Online school sports classes are not as effective as pre-pandemic offline sports classes.
Online school sports classes during the pandemic have become stressful and ineffective, according to parents, students and coaches in Bengaluru.
“The main problem with the concept of online sports classes is that it is unsupervised—I worry for her safety because I am not always around to make sure she is doing an exercise correctly or not. I don’t want her to get injured,” said Sumithra, whose daughter Dhrithi is a Grade 7 student at a private school in North Bengaluru.
Dr. Latha has been a homeopathic doctor for 27 years. She deals with children and adults who have ailments like asthma, anxiety and autism. “When I have child patients, I always emphasize on how important it is for them to play sports that improves the lung capacity. If online classes are unsupervised, this can lead to injuries for children—the muscle will get fibrosed. What this means is that the muscle cannot expand or contract and will be injured for life,” she said.
Coaches are aware of the safety issues and are equally worried. “We started having online sports classes for the children, but we had to stop it after one month because parents were worried about their safety,” said *Mariappa, a sports coach at a private school in South Bengaluru.
*Ali, a senior coach at Sports Authority of India (SAI) has been in the sports fraternity for almost 30 years. He believes that it is difficult to conduct sports classes online. “Sports is a practical subject. It is difficult for budding sportspersons to train online. We can’t train multiple people online the way we do on the field. Training online is not effective because it hinders the performance in sports.”
Parents have concerns about their children’s health. “Sometimes they are made to exercise right after lunch and I feel this is not good for their health,” said Sumithra.
Pediatricians also share the same concern. Pediatrician Dr. Krishnan said, “Doing sports after a heavy lunch meal is not good for the body—blood sugar levels rise and this results in fatigue.”
Some government schools have started offline but have still not moved their sports classes onto the fields because they want to adhere to COVID norms. “We have a theory book that is prescribed to us by the government. But the first thing the boys asked me when they came back to school was if they could play on the field,” said Vincent Paul, Physical Education (P E) teacher at St. Joseph’s Indian High School.
Parents who send their children to private schools are worried about COVID spreading easily on the field when schools reopen. “The nature of sports itself is such that it is tough to maintain social distancing. And with my child being unvaccinated and this new variant AY.4.2 spreading in Bengaluru, I am worried. I mean, how can they ensure constant sanitation of the area when there are multiple sports classes being held during the day?” asked Sumithra.
*Ali believes that there has to be a step-by-step approach to get things back to normal in the sports fraternity. “Since there must be a solution, I would say that it is better to organize two or three non-judged tournaments before the actual tournament—this could be for any sport and I believe it would really help sportspersons to get back on track.”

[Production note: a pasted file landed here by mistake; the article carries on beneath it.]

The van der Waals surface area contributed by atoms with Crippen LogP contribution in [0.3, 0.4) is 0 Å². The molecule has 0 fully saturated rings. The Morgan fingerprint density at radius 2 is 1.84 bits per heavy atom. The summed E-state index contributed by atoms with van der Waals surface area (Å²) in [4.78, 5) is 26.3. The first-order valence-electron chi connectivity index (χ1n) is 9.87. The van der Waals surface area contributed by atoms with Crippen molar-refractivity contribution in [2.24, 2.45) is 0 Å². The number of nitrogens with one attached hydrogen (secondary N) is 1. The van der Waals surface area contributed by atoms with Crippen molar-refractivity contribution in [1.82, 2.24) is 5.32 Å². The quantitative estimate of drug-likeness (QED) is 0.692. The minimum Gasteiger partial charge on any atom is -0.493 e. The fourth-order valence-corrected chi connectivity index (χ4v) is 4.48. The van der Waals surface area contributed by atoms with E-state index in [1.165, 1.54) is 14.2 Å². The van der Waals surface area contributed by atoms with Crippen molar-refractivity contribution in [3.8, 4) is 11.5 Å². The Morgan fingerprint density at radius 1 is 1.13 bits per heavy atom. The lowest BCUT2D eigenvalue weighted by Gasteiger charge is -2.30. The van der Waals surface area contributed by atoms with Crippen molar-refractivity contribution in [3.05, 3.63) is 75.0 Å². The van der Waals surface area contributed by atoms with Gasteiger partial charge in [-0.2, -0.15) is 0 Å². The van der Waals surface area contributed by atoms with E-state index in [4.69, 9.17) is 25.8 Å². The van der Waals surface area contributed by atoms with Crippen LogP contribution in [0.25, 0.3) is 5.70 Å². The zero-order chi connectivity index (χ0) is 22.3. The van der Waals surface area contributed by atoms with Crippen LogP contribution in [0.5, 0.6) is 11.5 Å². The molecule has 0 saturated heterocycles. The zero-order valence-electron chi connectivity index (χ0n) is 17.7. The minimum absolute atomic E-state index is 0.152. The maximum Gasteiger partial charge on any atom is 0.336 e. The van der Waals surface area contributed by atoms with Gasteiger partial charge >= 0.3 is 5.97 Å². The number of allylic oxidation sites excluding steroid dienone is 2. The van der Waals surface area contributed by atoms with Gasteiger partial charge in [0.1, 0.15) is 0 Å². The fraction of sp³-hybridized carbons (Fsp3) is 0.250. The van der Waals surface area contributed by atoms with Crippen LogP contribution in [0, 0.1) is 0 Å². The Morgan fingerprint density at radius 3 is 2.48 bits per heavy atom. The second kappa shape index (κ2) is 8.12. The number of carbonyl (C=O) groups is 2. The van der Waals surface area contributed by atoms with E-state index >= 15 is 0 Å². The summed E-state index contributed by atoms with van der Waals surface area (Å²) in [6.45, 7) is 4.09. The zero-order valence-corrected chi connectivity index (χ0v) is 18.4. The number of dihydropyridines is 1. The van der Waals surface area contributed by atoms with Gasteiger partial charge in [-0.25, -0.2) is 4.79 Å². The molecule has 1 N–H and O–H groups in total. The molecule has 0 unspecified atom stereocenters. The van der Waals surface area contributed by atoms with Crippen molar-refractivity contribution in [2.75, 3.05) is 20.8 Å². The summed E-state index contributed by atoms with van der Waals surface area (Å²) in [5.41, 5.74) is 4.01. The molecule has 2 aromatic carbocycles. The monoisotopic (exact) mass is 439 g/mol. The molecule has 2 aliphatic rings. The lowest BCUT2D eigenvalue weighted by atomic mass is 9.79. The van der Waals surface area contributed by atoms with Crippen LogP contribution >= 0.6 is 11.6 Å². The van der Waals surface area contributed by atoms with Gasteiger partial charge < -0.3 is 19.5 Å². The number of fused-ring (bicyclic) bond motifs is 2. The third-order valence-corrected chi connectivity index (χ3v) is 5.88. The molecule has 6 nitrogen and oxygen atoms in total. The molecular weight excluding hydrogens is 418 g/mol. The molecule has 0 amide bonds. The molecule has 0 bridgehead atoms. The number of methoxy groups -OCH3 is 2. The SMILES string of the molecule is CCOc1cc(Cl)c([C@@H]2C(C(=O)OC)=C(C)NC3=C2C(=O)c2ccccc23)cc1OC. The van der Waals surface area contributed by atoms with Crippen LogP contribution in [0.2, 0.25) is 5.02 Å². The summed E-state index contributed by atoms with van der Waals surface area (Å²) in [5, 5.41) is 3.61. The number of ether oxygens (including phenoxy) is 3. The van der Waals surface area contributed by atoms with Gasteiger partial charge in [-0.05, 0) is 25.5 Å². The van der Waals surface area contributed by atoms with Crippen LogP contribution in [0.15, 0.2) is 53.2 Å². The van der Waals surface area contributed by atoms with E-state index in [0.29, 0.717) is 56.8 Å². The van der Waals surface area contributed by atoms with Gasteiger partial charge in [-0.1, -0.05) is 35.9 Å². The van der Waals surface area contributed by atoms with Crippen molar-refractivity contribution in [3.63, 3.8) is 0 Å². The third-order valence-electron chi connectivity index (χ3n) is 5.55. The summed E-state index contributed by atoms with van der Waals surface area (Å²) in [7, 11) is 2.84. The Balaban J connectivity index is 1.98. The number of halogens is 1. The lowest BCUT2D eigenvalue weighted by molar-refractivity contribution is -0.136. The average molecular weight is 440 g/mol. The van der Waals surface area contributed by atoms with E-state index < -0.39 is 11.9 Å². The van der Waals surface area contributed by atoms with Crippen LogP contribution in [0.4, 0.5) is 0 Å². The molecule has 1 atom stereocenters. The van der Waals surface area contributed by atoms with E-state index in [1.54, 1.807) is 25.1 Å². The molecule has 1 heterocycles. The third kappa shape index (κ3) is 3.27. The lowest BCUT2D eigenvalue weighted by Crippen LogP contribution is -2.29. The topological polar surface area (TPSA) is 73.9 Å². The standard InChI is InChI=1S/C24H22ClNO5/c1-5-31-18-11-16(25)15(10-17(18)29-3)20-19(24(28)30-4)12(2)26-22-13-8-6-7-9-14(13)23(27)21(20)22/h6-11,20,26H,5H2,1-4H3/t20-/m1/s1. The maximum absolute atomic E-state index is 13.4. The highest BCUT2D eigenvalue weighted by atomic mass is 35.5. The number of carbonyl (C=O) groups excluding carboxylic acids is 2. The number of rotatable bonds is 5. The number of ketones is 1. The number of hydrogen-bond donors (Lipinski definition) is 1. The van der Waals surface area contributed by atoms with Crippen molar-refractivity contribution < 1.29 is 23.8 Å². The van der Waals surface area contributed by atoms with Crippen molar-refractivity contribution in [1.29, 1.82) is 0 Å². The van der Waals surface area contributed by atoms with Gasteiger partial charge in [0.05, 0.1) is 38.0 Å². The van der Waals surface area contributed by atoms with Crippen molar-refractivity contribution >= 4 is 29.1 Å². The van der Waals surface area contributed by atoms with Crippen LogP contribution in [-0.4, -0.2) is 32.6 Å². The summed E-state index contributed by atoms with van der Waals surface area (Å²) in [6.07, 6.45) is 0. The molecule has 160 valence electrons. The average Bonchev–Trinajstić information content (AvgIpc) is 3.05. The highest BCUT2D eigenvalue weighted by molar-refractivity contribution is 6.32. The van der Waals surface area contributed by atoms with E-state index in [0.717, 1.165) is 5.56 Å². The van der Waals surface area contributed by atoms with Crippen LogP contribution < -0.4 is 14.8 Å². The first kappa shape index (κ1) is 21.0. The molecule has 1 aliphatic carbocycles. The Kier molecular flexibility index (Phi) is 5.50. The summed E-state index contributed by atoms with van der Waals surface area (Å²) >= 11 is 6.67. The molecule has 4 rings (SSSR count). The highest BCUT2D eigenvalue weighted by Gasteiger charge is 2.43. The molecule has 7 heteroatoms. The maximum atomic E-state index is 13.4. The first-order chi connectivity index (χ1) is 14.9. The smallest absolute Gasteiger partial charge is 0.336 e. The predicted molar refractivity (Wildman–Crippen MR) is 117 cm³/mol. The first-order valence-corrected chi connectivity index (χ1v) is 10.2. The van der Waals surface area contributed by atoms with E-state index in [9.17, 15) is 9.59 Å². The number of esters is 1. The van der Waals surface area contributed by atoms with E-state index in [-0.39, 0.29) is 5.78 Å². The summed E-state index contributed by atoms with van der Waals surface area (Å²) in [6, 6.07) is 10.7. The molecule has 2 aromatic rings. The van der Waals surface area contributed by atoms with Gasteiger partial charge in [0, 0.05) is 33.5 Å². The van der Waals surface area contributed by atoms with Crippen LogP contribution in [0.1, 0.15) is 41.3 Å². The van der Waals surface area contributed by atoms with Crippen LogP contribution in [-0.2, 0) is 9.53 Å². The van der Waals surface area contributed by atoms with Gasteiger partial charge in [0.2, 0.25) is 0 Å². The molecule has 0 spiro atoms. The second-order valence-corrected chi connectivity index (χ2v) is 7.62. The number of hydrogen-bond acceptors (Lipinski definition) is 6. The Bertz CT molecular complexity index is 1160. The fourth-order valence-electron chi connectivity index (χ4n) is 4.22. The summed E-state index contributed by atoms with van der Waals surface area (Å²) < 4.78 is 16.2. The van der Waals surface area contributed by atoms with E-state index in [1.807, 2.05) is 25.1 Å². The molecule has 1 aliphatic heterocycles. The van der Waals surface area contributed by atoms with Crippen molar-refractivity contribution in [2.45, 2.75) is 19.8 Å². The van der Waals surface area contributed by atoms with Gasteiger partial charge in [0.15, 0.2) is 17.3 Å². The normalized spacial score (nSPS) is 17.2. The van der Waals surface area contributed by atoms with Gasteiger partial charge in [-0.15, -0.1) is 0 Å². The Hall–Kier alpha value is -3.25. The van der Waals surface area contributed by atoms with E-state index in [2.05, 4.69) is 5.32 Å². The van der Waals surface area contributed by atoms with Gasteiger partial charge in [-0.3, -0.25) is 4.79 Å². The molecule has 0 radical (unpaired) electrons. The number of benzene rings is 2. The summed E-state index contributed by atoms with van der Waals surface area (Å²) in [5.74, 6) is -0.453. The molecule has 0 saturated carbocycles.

Gagandeep Singh, a sports psychologist explained the importance of on-field sports and how it impacts child psychology. He spoke about how important it is to have 30 minutes of exercise per day. He said, “Children play sports because they want to bond with friends—this teaches them life skills and fitness. But with online classes, I doubt the effectiveness of the very motive of sports. Sports releases endorphins—these are chemicals that the brain releases to remove stress. But sitting in front of the screen for so long doesn’t allow the children to move around and play. Lack of movement means that children don’t have motor skills as well—this also leads to anxiety, depression and stress.”
Parents also say that classes are not conducted properly. “Although their academic classes begun online in April, their sports classes begun online only in August. And when they did start, the classes were ineffective because they just ask students to watch a video and sometimes, the teacher is not even present. They don’t even ask students to switch on their web cameras. As a result, my daughter is not even interested in online sports classes,” said Sowmya, whose daughter Surabhi is a Grade 7 student at a private school in North Bengaluru.
Physiotherapist Dr. Shahnaz Hanif said that it depends on the capability of the instructor and how sharp he or she is. She also said that sports must be played on the field and not online because children like open fields. She said, “My daughter, who is a Grade 5 student has always loved sports—it used to be her favorite subject before the pandemic. But she dislikes online sports classes.”
“Above all, children need to interact and learn life skills. That is tough with online classes. They need to bond with their friends because at the very core of it, humans are social animals,” said Singh.